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Mark R. Warner
Birthdate: Dec. 15, 1954
Birth Place: Indianapolis, IN, United States
Residence: Alexandria, VA
First Elected: 2008
Undergraduate: George Washington University
Graduate: Harvard University
Mark Warner was born in Indiana and now lives in Alexandria, Va. He earned a bachelor's from George Washington University in 1977 and a law degree from Harvard University in 1980.
Warner was a Democratic fundraiser in the 1980s, during which time he seized on a tip about a federal giveaway of certain radio frequencies. The tip led to his success in the fledgling cellular telephone industry and made him a multimillionaire.
He managed the successful 1989 campaign of Virginia's L. Douglas Wilder, who became the nation's first elected black governor.
Warner was elected governor of Virginia in 2001, serving until 2006.
He explored a 2008 presidential bid, but abandoned it in October 2006.
Warner was elected to the U.S. Senate in 2008, winning nearly two-thirds of the vote over Jim Gilmore, a Republican whom Warner succeeded as governor in 2002.
Warner and his wife, Lisa Collis, have three daughters.
Mark Warner supported as a freshman senator the 2009 economic stimulus package backed by President Barack Obama, and the bailout of the financial services industry. He said that while he had reservations about the measures, inaction could have turned a recession into a depression.
He voted in favor of the 2010 health care reform bill, and he was influential in drafting the Wall Street reform bill that became law in July 2010.
Warner has found it difficult to satisfy the Democratic leadership in the Senate, advance legislation he sees as the lesser of evils and retain the label of "radical centrist," a description he applied to himself during the 2008 campaign.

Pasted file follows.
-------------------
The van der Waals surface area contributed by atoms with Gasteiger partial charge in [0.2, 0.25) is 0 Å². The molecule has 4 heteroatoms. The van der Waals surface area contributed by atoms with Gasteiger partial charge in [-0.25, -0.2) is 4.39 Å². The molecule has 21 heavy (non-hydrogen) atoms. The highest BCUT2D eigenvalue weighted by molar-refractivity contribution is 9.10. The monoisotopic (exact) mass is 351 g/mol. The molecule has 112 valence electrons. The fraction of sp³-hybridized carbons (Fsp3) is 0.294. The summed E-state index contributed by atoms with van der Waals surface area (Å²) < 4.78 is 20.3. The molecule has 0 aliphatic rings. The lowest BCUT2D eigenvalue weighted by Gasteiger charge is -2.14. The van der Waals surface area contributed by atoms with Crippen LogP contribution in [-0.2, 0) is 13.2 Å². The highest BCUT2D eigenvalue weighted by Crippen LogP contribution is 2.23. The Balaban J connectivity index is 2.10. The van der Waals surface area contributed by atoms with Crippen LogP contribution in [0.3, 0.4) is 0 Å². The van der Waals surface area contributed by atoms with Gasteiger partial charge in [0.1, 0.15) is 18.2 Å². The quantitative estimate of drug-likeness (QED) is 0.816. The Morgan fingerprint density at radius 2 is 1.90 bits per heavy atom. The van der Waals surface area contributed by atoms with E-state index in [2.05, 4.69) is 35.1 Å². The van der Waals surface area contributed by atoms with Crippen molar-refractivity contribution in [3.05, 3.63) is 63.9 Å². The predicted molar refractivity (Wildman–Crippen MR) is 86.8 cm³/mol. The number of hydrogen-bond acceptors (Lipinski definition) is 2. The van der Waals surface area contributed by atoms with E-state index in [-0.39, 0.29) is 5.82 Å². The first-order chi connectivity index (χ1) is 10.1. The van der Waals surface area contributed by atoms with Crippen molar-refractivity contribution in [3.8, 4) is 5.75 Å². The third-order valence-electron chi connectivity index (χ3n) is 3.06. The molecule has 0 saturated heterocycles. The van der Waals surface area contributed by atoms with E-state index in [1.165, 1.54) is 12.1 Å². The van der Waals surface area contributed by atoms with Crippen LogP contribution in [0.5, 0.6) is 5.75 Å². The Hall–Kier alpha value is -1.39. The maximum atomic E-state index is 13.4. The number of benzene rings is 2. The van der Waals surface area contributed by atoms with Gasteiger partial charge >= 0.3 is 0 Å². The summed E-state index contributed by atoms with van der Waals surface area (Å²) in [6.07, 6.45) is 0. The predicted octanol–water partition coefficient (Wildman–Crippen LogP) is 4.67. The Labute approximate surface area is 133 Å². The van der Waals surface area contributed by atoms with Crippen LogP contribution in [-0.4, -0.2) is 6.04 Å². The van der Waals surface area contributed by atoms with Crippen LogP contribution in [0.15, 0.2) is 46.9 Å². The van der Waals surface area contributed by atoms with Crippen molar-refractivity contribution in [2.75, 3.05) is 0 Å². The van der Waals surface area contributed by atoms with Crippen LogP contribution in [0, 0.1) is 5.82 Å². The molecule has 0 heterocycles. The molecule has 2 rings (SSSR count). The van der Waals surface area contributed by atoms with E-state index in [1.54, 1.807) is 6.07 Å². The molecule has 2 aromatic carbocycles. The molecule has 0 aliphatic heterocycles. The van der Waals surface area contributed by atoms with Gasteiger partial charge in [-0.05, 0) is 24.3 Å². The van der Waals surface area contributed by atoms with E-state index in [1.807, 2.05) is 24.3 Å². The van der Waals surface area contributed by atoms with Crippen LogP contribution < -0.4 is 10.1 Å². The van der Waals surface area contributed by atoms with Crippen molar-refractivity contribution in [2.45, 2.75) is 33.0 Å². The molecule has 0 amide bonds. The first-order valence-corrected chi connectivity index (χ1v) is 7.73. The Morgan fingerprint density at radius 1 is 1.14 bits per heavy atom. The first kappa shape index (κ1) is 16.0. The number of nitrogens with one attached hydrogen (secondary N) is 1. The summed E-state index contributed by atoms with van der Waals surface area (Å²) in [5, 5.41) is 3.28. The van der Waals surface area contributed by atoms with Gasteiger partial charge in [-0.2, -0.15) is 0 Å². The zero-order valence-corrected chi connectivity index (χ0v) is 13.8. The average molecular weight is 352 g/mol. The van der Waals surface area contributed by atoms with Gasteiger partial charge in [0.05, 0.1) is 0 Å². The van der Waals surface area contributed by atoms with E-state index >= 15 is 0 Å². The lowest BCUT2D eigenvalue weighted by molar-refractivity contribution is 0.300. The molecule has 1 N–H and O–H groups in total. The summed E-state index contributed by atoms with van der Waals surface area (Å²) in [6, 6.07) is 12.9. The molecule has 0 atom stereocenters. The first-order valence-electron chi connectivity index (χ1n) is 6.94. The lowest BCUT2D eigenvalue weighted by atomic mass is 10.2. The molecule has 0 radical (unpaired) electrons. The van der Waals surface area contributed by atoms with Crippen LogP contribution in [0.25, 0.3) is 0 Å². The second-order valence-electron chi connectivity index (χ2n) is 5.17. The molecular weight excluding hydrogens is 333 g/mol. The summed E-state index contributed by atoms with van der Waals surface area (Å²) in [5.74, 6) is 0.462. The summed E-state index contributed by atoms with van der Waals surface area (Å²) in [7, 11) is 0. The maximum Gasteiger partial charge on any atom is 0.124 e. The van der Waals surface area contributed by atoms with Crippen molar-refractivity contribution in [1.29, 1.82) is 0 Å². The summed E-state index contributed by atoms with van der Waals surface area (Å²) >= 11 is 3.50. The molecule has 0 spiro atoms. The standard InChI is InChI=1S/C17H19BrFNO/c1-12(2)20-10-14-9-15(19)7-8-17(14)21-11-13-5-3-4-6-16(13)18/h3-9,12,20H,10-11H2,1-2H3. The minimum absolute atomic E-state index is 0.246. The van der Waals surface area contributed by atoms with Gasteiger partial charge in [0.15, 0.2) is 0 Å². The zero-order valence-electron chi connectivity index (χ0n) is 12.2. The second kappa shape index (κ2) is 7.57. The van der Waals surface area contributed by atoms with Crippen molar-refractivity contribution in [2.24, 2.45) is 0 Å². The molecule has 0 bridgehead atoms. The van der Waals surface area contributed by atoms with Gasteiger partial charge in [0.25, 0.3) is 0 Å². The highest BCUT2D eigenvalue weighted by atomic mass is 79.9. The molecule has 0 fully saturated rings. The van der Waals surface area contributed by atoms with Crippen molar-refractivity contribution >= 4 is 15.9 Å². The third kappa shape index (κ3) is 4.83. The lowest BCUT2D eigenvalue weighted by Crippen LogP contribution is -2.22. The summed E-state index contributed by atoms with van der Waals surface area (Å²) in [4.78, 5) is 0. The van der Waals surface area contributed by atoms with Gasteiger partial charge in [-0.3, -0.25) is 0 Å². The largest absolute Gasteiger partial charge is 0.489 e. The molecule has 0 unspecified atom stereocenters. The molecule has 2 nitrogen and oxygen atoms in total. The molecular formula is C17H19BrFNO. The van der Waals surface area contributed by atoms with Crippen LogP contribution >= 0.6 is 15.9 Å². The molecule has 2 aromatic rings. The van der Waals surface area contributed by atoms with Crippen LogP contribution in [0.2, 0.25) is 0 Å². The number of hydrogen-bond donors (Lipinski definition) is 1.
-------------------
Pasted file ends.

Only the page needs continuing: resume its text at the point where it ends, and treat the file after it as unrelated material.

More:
He has sought out Republicans willing to compromise on the issue of debt reduction and cobble together shoestring coalitions, only to have his efforts ignored or rebuffed by the Senate's Democratic leadership.
He joined with Georgia Republican Sen. Saxby Chambliss leading a bipartisan movement of back-benchers that became known as the Gang of Six who called for compromise between the House's conservative Republican leadership on one side and Senate Majority Leader Harry Reid and President Barack Obama on the other. It went nowhere.
He sat on the bipartisan congressional "super committee" that was responsible for compromising on cuts topping $1 trillion under a last minute deal proposed in August 2011 to raise the federal debt ceiling and avoid defaulting on American debts for the first time in history. The super committee ended in failure leaving Congress facing the imperative of agreeing to a package of reductions by the end of 2012 or facing severe automatic cuts to national defense and other programs.
Warner has been greeted at town hall meetings by angry shouts and jeers from tea party activists and others on the far right of the political spectrum. He has also seen skepticism and criticism during private meetings with businessmen, financiers, bankers, developers and professionals who don't back his support for regulating the financial industry and reforming health care.
Warner was widely acclaimed for righting Virginia's listing financial ship during his term as governor. He was elected running as a moderate, neutralizing Republicans' hold in rural Virginia, and laid out a rural economic development and school revitalization package.
With overwhelming GOP majorities in the state House and Senate, he began his gubernatorial term the only way he could: promising bipartisanship. He put three Republicans in his Cabinet.
Warner's term was marked by a quick succession of crises: a drought, an avian flu epidemic and the deadly sniper attacks in the Washington, D.C., region that terrified Virginians.
A $6.4 billion state revenue shortfall forced him to order cuts in state government and abandon many of his campaign pledges.
A scandal ensued three months into Warner's term when two top officials of the state GOP eavesdropped on a private conference call between Warner and Democratic lawmakers. The Republican Party's former executive director and its chairman later resigned and pleaded guilty to federal charges.
Warner and state legislative Democrats allied with Republican moderates in the Senate in 2004 to push through a $1.4 billion tax increase to balance the state budget, which became the signature policy victory of his term.
He enjoyed the highest job approval ratings in his final year of any governor on record. He also was a major factor in electing Democratic Lt. Gov. Tim Kaine as his successor, and he saw his national profile rise.
Warner served as chairman of the National Governors Association. He also chartered a new federal political action committee, Forward Together, which he used to briefly explore a 2008 presidential bid that he declined to pursue.
Source: Associated Press
113th Congress on Twitter
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